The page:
This is going to be a short entry (I’ve been very distracted tonight for multiple reasons).  But I want to challenge you to question.  I want you to challenge the idea that questioning isn’t a lack of faith, but rather a strengthening of faith.  I saw on my news feed this “Commitment+Doubt= Growth”.  That equation is exactly my point.  When we cling to Christ in our doubts and questions, that is when God can more fully show us who he is.  God uses our questions to prove his mercy and faithfulness to us everyday of our lives.  Maybe as Christians we should see questioning our faith as a way to grow and understand more fully who we are as humans and more fully who God is.


I go to Wheaton College in Wheaton, Illinois.  If you have not heard of it, it is an evangelical Christian liberal arts college with around 2,500 students in both undergrad and graduate school.  There are some special things about Wheaton though; it is not your average evangelical Christian college.  Jokingly, we call ourselves, “Wheaton: the Harvard of Christian schools”.  Yes, we are conceited and sinful.  Wheaton College is ranked nationally number 57 on US News’ best liberal arts colleges.  Wheaton places great value on the quality of education we are receiving.  Our professors push us to where we never thought we could go, and most Wheaton students excel beyond that push.  Not only are Wheaton’s academics highly valued, there is a long legacy of amazing, famous people who have graduated from Wheaton. This list includes Jim Elliot and his missionary crew, Todd Beamer, John Nelson, and many more.

One particular alumni was Billy Graham.  He has a huge, massive building named after him on campus, in some ways its a little obnoxious.  You should come see it.  Billy Graham was an evangelical preacher who led massive “crusades” leading people to Christ all over the world from 1947 to 2005 (although Billy Graham is apparently planning having one last crusade this November, just in case you were curious).  This weekend, Wheaton College is holding a conference to remember Billy Graham’s ministry.  Tonight, I had the blessing to sing at this conference, at a hymn sing, as a “crusade” choir member.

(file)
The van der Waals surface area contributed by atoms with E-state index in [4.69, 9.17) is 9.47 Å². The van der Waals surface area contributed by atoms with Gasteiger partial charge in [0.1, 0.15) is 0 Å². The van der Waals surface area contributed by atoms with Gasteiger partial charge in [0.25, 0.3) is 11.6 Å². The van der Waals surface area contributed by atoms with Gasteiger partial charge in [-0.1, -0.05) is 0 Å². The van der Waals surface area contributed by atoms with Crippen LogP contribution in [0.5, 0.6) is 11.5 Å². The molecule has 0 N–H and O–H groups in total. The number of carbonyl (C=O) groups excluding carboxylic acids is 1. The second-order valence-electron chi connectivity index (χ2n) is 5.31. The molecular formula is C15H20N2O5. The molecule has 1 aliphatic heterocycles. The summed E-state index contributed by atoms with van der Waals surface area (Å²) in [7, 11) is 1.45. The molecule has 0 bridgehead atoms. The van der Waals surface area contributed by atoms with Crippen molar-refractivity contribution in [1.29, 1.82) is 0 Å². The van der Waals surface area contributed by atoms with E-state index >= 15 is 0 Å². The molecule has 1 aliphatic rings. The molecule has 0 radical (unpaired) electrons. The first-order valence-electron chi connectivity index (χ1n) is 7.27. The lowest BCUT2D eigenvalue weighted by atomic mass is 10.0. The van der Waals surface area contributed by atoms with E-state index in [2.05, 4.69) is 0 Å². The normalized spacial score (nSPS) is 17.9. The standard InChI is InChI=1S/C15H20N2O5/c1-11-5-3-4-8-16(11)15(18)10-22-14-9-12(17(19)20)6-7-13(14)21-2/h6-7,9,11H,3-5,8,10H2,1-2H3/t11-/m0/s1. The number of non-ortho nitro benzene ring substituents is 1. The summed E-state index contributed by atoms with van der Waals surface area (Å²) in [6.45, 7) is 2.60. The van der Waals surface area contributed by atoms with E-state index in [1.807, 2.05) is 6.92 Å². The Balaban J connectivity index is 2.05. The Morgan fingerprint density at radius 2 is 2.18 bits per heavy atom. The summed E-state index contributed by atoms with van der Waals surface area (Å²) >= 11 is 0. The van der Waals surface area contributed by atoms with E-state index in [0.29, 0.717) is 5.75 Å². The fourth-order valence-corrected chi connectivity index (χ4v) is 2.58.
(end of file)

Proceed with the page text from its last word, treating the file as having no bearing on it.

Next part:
The hymn sing was structured like a crusade was (apparently, I really have no idea).  As I was singing in the choir, several things struck me.  First, about 95% of the audience was at least 70 years old.  Second, I was singing hymns I have never heard before, and if I have, the last time I sang them was when I was probably 5 years old (Although we did sing ‘I Love You Lord’ and it made me miss my CVCA class of 2009).

This morning Leighton Ford spoke in chapel.  Billy Graham had mentored Leighton for many years.  He spoke about the importance of mentors, how to be a mentor, and to make sure we thank them.  one significant thing hit me though. In chapel, behind me there was a student being especially obnoxious.  When Chaplain Kellogg introduced who Leighton Ford was, the student behind me asked “Who is Billy Graham?”  He honestly had no idea.  I was slightly appalled at the fact that he didn’t know but a thought in me lingered: his question was a legitimate question.